Alejandro González Iñárritu's Birdman or (The Unexpected Virtue of Ignorance) may be something less than the sum of its dazzling parts, but it is a sight to behold and an entertaining, culturally zeitgeist-y inside-baseball farce of life as an actor in the time of Marvel Studios.
What life as an actor in the time of Marvel Studios has to do with the price of rice in China, so to speak, would be a fair question from the everyday American, but Birdman suggests both the unbearable triteness of being an actor whose ability is squandered, and the spirituality of what a talented actor experiences and can offer under the best of circumstances. Helping matters for Iñárritu is his leading man: the idiosyncratic and gifted Michael Keaton in a role that holds the funhouse mirror up to his own life in art.
Keaton plays Riggan Thomson, a faded movie star looking for artistic redemption and validation by adapting, directing, and starring in a Broadway play based on Raymond Carver’s story “What We Talk About When We Talk About Love.” Thomson's fall from Hollywood grace corresponded with his abandonment of the superheroic Birdman franchise, which (like Keaton's Batman collaborations with Tim Burton) predated the genre's current stratospheric peak of nearly year-round cineplex clogging in the escalating civil war between Disney-aligned Marvel and Warner Brothers-owned D.C.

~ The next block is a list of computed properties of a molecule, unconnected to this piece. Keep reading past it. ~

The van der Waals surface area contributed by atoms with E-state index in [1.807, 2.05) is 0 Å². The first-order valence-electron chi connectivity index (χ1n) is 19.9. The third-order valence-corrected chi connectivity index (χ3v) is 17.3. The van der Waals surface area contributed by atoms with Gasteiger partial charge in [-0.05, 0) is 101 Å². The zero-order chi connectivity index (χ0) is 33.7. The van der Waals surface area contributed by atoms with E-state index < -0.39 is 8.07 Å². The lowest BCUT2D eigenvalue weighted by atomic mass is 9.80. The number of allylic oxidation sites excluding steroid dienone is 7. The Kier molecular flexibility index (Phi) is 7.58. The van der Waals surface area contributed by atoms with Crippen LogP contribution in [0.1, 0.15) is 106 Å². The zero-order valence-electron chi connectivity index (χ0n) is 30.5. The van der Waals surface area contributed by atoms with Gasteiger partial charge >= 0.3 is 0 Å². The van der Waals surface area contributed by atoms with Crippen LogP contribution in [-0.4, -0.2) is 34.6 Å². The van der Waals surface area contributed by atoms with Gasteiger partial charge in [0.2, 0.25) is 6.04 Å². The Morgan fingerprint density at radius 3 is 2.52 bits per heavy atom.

The absurdity of this arguable infantilization of cinematic art (each interchangeable picture characterized by one character as "any toxic piece of crap"), the literal and figurative pretentiousness of actors, and the way the former has threatened to swallow the latter whole fuels Birdman's fire. While occasionally scintillating, the screenplay by Iñárritu, Nicolás Giacobone, Alexander Dinelaris and Armando Bo feels ironically secondary to the jazzy style born of Iñárritu's fertile imagination and cinematographer Emmanuel Lubezki's wizardry in capturing and stitching together long takes into a film that appears to be one long, unbroken shot.
The approach sucks us into Thomson's maddening subjective experience of egomania, yearning, and one-thing-after-another stress, frequently punctuated with trou-dropping anxiety-dream reminders of the actor's vulnerability to emotional and personal exposure (Edward Norton proves once more brilliant in a self-mocking turn as a truly great actor and truly pathetic man). There's more than a pinch of 8 1/2 in Iñárritu's three-ring circus, complete with a gaggle of women (including Emma Stone, Naomi Watts, Andrea Riseborough, Amy Ryan, and Lindsay Duncan) circling Keaton's ringmaster and a surrealist view of human existence and co-existence (added points for having recent Broadway-baby Spider-Man dance by in lieu of a little person).
Though scattershot, the crackpot Birdman on some level tells a relatable story of one person's attempt to get, for once, something right, while functioning as a useful cultural critique of the disconcerting inextricability of commerce from art on stages and screens.